Back to the story. The defining moment of my relationship with my mother was when we went to see the movie "Ghandi." By this time I had learned that my mother was someone I could actually be honest with and I stumbled upon a moment that I will never forget. As we drove home from the local theater together, I wondered aloud how someone who was clearly so good could be going to hell according to my religion. Even though my mother up to this point had allowed me to ask, there was something different in her answer that night. It was the first time I heard her voice questioning as loudly as mine. How could it be? Even though my mom never gave me what many would call an answer, her ability to discuss and question out loud without accusations flying was a novelty in my world and I felt like I had finally broken free. I was now free to think and to question. For the first time, I felt like God gave me a mind to seek truth and that truth might not always be exactly what I was expecting. And that was exciting.
By the fall of 1983, my bags were packed and I was off to college. It was no surprise that I was heading off to Calvin College, a small Christian liberal arts school. I opted out of Wheaton for many reasons. It was too close to home, I knew too many people there and they made the sad mistake of asking me about some of my past "sins." Even at 18, I knew that I didn't need to be judged for things that I had done in the past. I already knew that part of growing up is learning and changing. I didn't want to be dragged down by things that I had done in the past. I'm all for personal accountability, but what's the point if there are no lessons to be learned and only punishments to be dealt out.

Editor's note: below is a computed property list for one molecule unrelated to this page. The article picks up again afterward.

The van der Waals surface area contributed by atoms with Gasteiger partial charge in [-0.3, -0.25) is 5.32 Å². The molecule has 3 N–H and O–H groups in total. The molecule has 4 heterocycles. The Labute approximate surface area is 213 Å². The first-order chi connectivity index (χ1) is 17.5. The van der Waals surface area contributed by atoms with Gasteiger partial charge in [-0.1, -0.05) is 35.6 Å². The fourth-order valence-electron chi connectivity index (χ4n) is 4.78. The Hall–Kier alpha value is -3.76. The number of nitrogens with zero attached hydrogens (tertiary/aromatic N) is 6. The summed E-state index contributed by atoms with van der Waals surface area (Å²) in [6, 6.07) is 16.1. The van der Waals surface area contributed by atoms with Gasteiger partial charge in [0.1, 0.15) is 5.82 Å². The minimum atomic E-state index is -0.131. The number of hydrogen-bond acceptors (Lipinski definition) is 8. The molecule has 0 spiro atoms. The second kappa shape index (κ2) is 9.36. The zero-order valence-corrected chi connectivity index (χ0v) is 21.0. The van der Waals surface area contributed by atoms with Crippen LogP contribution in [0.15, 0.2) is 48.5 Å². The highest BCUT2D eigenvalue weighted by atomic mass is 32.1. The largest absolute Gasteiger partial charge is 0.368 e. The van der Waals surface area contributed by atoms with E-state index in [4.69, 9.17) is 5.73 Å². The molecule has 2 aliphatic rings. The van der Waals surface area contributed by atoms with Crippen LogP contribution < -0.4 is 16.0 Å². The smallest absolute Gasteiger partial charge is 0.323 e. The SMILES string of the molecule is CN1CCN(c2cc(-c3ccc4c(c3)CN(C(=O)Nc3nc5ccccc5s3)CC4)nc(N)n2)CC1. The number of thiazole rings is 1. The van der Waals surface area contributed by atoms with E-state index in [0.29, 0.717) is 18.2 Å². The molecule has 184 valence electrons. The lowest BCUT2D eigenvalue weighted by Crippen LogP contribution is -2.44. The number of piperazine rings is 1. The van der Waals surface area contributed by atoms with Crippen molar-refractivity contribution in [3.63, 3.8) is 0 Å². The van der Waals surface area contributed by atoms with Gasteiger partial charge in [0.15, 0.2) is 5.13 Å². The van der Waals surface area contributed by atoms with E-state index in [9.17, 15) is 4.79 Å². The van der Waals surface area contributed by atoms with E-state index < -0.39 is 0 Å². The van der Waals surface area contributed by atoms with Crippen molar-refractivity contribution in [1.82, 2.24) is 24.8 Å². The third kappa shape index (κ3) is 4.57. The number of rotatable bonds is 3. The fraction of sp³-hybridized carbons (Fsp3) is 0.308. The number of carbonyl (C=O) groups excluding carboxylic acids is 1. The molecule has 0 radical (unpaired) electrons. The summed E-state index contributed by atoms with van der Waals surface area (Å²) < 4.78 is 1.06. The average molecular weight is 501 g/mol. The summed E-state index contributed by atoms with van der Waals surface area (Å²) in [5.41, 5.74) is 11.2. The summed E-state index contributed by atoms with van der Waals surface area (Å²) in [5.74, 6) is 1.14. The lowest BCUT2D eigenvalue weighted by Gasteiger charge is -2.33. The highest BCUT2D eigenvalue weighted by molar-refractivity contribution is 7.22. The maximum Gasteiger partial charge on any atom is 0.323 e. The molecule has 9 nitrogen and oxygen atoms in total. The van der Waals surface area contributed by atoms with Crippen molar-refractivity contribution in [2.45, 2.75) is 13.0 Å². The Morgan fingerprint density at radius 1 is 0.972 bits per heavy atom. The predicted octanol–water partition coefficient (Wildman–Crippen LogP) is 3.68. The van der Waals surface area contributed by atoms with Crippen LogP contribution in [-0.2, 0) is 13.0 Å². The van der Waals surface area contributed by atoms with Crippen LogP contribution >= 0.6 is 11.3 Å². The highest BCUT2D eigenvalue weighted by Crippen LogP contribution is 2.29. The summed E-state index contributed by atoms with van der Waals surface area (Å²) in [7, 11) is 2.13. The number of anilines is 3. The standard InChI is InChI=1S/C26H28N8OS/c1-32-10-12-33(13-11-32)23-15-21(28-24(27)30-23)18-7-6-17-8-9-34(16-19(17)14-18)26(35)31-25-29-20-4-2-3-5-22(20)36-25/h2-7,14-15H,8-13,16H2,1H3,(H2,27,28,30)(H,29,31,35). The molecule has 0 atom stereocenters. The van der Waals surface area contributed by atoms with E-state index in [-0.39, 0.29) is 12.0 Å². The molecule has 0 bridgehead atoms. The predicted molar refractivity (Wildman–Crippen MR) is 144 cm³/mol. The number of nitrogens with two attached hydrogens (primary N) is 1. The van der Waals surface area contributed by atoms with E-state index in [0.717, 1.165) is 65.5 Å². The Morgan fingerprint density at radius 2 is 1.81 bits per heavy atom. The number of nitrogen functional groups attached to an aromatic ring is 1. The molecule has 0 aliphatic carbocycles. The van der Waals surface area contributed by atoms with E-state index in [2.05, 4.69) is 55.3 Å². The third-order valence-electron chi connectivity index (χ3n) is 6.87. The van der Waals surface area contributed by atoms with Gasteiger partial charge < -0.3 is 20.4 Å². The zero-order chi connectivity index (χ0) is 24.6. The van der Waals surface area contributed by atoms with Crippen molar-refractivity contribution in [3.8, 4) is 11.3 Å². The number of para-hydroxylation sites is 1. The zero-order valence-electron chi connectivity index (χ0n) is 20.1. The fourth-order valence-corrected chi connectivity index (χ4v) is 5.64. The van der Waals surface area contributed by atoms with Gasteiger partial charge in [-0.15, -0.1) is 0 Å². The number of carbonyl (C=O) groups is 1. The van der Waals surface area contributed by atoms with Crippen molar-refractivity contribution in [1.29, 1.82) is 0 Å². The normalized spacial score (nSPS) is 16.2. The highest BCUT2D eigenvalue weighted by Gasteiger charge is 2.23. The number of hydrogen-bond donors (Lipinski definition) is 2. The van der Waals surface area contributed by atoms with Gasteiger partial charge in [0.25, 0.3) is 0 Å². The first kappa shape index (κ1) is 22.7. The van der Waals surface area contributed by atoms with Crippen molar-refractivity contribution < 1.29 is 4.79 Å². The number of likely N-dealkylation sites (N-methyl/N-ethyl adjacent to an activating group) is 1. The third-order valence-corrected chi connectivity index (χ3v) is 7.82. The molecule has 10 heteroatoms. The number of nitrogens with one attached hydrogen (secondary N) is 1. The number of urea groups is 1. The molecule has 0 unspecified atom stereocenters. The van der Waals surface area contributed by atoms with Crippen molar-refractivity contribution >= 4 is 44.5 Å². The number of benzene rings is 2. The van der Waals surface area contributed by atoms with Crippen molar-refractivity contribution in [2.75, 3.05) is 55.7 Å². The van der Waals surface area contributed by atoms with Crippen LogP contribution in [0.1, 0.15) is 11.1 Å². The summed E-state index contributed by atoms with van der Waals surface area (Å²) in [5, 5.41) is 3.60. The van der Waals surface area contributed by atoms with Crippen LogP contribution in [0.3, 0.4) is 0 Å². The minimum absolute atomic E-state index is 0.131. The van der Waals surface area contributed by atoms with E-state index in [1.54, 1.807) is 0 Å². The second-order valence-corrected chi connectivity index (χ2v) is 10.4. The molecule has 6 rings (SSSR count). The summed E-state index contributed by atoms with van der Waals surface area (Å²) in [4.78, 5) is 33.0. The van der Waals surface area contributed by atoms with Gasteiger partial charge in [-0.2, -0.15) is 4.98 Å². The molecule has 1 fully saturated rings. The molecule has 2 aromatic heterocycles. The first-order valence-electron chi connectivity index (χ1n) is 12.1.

So off to Calvin I went. Little did I know, but my faith was about to be rocked to the core, not by the "world" that I had been warned about, but by the Christians I went to class with every day. Those three years taught me the real world meaning of the word hypocrisy. I saw people who in the name of the same god I was claiming, behave in ways that I found shameful and yet, they turned around and called me a heathen because I wasn't a member of their church. Suddenly, all the words I had spoken to others flooded me in a sea of regret. The judgementalism that I had grown up embracing was a little harsh on the receiving end. Suddenly I realized that our beliefs when taken out of the context of our personal culture, became a target for others, who believed their agenda to be as valid as my own.
And so it was at Calvin College, the safest place my parents could have put me, I learned to think for myself for a change. I was fortunate enough, or intuitive enough to find a group of people who helped me to think for myself. They were all Christians, but a kind of Christian I had never met before. For the first time, I met people who put action before words and reserved the judging for God. I had my fill of being judged by people here on earth. My ego had been torn down again and again by people for whom I never seemed good enough. I had been given a chance to really examine what my foundation was made of and if some repairs were in order.
Next time, The Seether Part Quatro, where yours truly thinks she has figured it all out.
Monday, September 07, 2009
Posted by Tenacious S at 12:35 AM